Sunday morning. It was cold out -11 if you use the metric system, or 12 if you use the English system. Whichever scale you use, it’s still cold. It was much warmer Wednesday and Thursday with rain and all the snow melted, but on Friday, January’s cold returned.
I shouldn’t be surprised, it is January and I do live in the Midwest where January temperatures are often below freezing. Often, well below freezing.
Freezing temperatures create problems for us here, they harden the ground and create potholes in the roads making travel sometimes hazardous. The freeze and thaw season comes later in winter when the sun’s rises higher in the sky and temperatures rise above freezing during the day and plunge back below freezing at night. That’s when the real weathering begins – freeze and thaw – and it wreaks havoc on roads and anything manmade, or even natural. Rocks break down into smaller rocks, then pebbles, and even smaller. It’s a vicious cycle, yet it’s an essential part of our world. Nothing is really permanent, everything is in transit – from somewhere to someplace.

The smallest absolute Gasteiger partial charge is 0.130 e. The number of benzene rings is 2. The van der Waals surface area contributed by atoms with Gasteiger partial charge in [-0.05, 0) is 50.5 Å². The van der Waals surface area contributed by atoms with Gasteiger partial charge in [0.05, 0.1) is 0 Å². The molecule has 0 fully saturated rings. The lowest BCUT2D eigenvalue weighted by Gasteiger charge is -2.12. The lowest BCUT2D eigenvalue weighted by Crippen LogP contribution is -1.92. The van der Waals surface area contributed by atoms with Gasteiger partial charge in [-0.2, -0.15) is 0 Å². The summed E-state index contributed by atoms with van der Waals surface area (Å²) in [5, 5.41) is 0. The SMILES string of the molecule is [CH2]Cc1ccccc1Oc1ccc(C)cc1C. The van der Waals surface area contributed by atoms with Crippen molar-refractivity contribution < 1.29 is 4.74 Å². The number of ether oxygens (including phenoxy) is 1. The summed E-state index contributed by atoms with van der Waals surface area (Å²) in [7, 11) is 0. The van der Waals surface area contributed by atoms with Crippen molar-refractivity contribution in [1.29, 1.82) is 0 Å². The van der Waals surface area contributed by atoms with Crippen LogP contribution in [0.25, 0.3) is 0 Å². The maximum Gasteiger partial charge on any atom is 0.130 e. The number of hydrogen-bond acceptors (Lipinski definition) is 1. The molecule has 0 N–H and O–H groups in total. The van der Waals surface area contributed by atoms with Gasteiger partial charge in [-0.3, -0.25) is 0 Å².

It’s Monday morning and it’s -7, 18F or so, it’s actually warmed up, so to speak. It began snowing Sunday evening and the ground which was bare this morning, is coated with a fresh layer of white snow. The world is a much brighter place this morning.
It’s Thanksgiving break and I am thankful. I was thankful Thursday morning and I am especially thankful as the break winds to close. It’s Saturday morning, I’ve been on break since Wednesday, really Tuesday night. Three days have passed seemingly in the blink of an eye, or rather two eyes.